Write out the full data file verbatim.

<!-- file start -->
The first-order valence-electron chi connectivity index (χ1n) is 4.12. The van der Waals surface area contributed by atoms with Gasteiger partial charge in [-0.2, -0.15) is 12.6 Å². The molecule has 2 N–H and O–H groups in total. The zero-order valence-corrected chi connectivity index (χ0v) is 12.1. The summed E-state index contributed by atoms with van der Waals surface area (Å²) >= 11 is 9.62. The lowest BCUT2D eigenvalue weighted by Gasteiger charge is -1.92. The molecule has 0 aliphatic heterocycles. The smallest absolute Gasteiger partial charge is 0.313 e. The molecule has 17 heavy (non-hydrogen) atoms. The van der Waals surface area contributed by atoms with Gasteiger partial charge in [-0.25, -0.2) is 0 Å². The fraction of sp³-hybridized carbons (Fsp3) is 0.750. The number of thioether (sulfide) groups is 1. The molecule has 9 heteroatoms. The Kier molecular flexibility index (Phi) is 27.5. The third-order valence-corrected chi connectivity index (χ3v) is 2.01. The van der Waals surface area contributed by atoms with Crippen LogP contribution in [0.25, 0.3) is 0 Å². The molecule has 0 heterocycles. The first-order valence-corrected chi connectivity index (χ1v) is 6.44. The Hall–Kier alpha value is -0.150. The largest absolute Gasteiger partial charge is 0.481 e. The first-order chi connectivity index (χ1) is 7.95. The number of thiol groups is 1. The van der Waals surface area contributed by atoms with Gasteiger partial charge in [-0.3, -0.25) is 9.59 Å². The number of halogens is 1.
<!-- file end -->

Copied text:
The first-order valence-electron chi connectivity index (χ1n) is 4.12. The van der Waals surface area contributed by atoms with Gasteiger partial charge in [-0.2, -0.15) is 12.6 Å². The molecule has 2 N–H and O–H groups in total. The zero-order valence-corrected chi connectivity index (χ0v) is 12.1. The summed E-state index contributed by atoms with van der Waals surface area (Å²) >= 11 is 9.62. The lowest BCUT2D eigenvalue weighted by Gasteiger charge is -1.92. The molecule has 0 aliphatic heterocycles. The smallest absolute Gasteiger partial charge is 0.313 e. The molecule has 17 heavy (non-hydrogen) atoms. The van der Waals surface area contributed by atoms with Gasteiger partial charge in [-0.25, -0.2) is 0 Å². The fraction of sp³-hybridized carbons (Fsp3) is 0.750. The number of thioether (sulfide) groups is 1. The molecule has 9 heteroatoms. The Kier molecular flexibility index (Phi) is 27.5. The third-order valence-corrected chi connectivity index (χ3v) is 2.01. The van der Waals surface area contributed by atoms with Crippen LogP contribution in [0.25, 0.3) is 0 Å². The molecule has 0 heterocycles. The first-order valence-corrected chi connectivity index (χ1v) is 6.44. The Hall–Kier alpha value is -0.150. The largest absolute Gasteiger partial charge is 0.481 e. The first-order chi connectivity index (χ1) is 7.95. The number of thiol groups is 1. The van der Waals surface area contributed by atoms with Gasteiger partial charge in [-0.3, -0.25) is 9.59 Å². The number of halogens is 1.